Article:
'The Book of Calamities'
The Book of Calamities: Five Questions About Suffering and Its Meaning
By Peter Trachtenberg
464 pages; Little, Brown.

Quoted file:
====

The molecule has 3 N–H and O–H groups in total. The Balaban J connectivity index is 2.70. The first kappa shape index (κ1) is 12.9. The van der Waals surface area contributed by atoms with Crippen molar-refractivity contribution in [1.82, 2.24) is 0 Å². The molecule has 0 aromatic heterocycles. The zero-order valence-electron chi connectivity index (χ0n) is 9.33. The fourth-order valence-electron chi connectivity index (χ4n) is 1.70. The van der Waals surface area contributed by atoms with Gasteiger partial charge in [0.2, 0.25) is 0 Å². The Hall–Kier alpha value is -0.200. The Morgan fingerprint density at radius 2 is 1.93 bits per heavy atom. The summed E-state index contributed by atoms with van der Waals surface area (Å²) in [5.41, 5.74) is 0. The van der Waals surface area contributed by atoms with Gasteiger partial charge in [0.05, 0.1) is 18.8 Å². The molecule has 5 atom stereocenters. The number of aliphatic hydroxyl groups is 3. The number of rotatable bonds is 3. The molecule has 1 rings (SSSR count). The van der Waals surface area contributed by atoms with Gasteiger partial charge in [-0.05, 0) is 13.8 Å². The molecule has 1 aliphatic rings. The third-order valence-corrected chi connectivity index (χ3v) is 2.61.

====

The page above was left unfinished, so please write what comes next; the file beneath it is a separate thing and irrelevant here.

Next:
Americans were not born to suffer—that's been our grand delusion, at least since the serene and prosperous postwar 1940s. Then came 9/11, apparently "from nowhere, out of nothing, like the beating of a great wing in the darkness," and suddenly we were vulnerable, desperately grasping for explanations. The Book of Calamities: Five Questions About Suffering and Its Meaning (Little, Brown) is Peter Trachtenberg's frank and urgent investigation of "the ways in which people try to find meaning in suffering, or try not to be driven mad by the possibility that it means nothing." Suffering is chaotic, and chaos is unbearable, hurtling us toward oblivion. "Order is the nest we make for our minds," he writes. "When we cannot find it, we invent it." A former heroin addict who once attempted suicide, Trachtenberg counts himself the victim of mere garden-variety sorrows, mostly of his own making. The death from cancer of an exceptional friend raised complex questions about justice, malice, compassion, blame, self-pity, personal responsibility, faith, and doubt. He sought out survivors of the Rwandan genocide and Hurricane Katrina, as well as people with horrifying diseases and psychic infirmities. He harvested insights from the likes of Primo Levi, Siddhartha, and Simone Weil, from Aeschylus's Oresteia and the book of Job. And because this is more a book of questions than answers, he arrived at a modest suggestion for 21st-century Americans: Don't look away. "Maybe the best we can do," he writes, "is see the other's face."